Some hopes for marriage equality

I’ve already shared some of my general thoughts on the marriage equality movement, but now with the overturning of Prop. 8 and the possibility of my home state of California allowing gay marriage, I find myself thinking about what I hope for the future of marriage.

My feelings about the news were conflicted. On one hand, I’m ecstatic that the court chose the side of equality, taking steps to ensure that same sex couples who hope to commit to each other in marriage can enjoy the same rights and benefits as heterosexual couples who do the same. I’m not even going to bother trying to put in my own words what Judge Walker so eloquently explained about how gay couples who deserve to marry deserve equal rights — to me it’s just common sense.

On the other hand, I have to stop to wonder, what are we fighting for? The right to be miserable in marriage, and to join the ranks of the frequently divorced? Our little piece of a historically oppressive institution? The chance to show people from outside of our communities that we’re “just like them”? It’s not as if this changes anything for relationships between LGBT people. Queer folks have been loving each other and committing to one another for centuries, and it’s not as if we need the validation of traditional marriage to make us feel like we have the right to love each other.

Unless it does change something. Maybe if I try not to be so cynical I can hope that, rather than queer folks adjusting their lives and perspectives to support traditional marriage, the result of such acts as overturning Proposition 8 will be the queering of marriage.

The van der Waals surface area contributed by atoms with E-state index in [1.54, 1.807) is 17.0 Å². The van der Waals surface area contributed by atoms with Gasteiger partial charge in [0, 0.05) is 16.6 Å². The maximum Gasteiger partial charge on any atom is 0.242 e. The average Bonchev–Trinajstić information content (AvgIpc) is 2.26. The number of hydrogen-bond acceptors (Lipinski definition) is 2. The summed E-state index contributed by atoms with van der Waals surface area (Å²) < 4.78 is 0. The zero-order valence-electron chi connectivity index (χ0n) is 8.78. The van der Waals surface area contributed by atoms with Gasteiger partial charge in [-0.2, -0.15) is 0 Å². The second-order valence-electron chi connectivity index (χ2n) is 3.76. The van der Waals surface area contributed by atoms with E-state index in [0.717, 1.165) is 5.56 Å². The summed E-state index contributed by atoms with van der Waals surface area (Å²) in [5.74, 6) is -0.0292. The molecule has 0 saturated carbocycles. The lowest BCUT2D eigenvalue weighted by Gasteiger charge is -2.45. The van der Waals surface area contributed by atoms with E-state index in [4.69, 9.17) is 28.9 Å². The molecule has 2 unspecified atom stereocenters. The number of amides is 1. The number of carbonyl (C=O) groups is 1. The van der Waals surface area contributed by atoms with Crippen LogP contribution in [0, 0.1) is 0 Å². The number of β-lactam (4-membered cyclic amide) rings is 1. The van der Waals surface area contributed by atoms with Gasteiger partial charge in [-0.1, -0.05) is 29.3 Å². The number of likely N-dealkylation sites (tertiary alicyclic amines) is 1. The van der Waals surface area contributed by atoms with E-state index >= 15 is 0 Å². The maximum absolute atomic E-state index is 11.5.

Some hopes for the future of marriage:

  • Perhaps the obvious: more acceptance of queer folks and their families. Moving past outdated attitudes and religious interpretations that characterize people in same-sex partnerships as “living in sin” and being incapable of sustaining stable, loving relationships or raising healthy children. Hopefully we can reach a day when nobody would think twice when a bride-to-be announces her engagement to a fellow bride.
  • A shift in our understanding of gender and gender roles. In his ruling, Judge Walker pointed out that it’s not a change in marriage that allows for same-sex couples to marry but a change in an understanding of gender. Perhaps if society no longer expects for marriage to only occur between a man and a woman, then we will no longer adhere to traditional ideas about the role of the husband and the wife in a partnership. With many traditions left over from the days when marriage made a woman the property of her husband, we can only benefit from moving on from our ideas of binary gender and male and female roles.
  • A recognition of the role of marriage in race and immigration movements. Unjust immigration policies have torn apart queer partners and their families, and perhaps working to dismantle these policies on a federal level can lead to much-needed solidarity between racial equality movements, immigration movements, gender equality groups and queer rights groups, and others who realize how these issues affect us on all levels.
  • Related to the above point, increased dialogue and community building among communities of color and communities of faith. Hopefully, an elimination of language and attitudes that frame being a person of color or a person of faith as separate from being a queer person. Recognition that there are some people whose identities intersect these areas, and that there is room in these communities for acceptance of queer folks.
  • I also hope that this whole struggle for marriage rights will shed light on the imperfection of the institution of marriage. I hope we can see that marriage isn’t for everyone and it shouldn’t be imposed on everyone, to realize that many of the rights and benefits tied to marriage should be available to everyone, even if they don’t choose to express their love in the form of a traditional marriage.

Well, I could go on for days about how I’d like to see marriage change, but this is a start. Hopefully, the marriage equality movement won’t stop at winning the rights to marry, but will continue to address the social issues related to the struggle and create a picture that truly reflects equality for all people.

Photo from the Huffington Post slideshow

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Published in: on August 7, 2010 at 12:49 PM  Leave a Comment  
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